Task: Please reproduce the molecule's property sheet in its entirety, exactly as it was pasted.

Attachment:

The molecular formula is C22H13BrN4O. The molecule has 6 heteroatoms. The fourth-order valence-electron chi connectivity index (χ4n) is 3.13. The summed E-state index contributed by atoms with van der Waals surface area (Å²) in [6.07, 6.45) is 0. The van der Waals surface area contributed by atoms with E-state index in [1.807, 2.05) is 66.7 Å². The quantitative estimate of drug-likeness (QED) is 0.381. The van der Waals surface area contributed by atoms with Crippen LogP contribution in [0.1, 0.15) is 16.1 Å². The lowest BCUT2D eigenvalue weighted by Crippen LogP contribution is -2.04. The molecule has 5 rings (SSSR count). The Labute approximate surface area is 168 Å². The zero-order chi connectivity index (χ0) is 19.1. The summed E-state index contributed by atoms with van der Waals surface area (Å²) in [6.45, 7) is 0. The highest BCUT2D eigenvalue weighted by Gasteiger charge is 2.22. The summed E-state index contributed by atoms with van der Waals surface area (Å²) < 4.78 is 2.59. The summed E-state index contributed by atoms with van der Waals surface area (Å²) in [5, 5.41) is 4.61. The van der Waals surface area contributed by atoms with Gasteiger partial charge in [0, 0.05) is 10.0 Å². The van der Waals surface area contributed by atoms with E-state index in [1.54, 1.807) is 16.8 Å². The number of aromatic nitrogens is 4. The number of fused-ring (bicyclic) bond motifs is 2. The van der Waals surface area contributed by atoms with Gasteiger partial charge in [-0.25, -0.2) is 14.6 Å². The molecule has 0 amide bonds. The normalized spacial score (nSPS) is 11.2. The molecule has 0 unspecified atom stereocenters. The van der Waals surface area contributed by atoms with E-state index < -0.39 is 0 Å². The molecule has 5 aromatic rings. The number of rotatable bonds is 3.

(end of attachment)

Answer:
The molecular formula is C22H13BrN4O. The molecule has 6 heteroatoms. The fourth-order valence-electron chi connectivity index (χ4n) is 3.13. The summed E-state index contributed by atoms with van der Waals surface area (Å²) in [6.07, 6.45) is 0. The van der Waals surface area contributed by atoms with E-state index in [1.807, 2.05) is 66.7 Å². The quantitative estimate of drug-likeness (QED) is 0.381. The van der Waals surface area contributed by atoms with Crippen LogP contribution in [0.1, 0.15) is 16.1 Å². The lowest BCUT2D eigenvalue weighted by Crippen LogP contribution is -2.04. The molecule has 5 rings (SSSR count). The Labute approximate surface area is 168 Å². The zero-order chi connectivity index (χ0) is 19.1. The summed E-state index contributed by atoms with van der Waals surface area (Å²) in [6.45, 7) is 0. The highest BCUT2D eigenvalue weighted by Gasteiger charge is 2.22. The summed E-state index contributed by atoms with van der Waals surface area (Å²) < 4.78 is 2.59. The summed E-state index contributed by atoms with van der Waals surface area (Å²) in [5, 5.41) is 4.61. The van der Waals surface area contributed by atoms with Gasteiger partial charge in [0, 0.05) is 10.0 Å². The van der Waals surface area contributed by atoms with E-state index in [1.54, 1.807) is 16.8 Å². The number of aromatic nitrogens is 4. The number of fused-ring (bicyclic) bond motifs is 2. The van der Waals surface area contributed by atoms with Gasteiger partial charge in [-0.25, -0.2) is 14.6 Å². The molecule has 0 amide bonds. The normalized spacial score (nSPS) is 11.2. The molecule has 0 unspecified atom stereocenters. The van der Waals surface area contributed by atoms with E-state index < -0.39 is 0 Å². The molecule has 5 aromatic rings. The number of rotatable bonds is 3.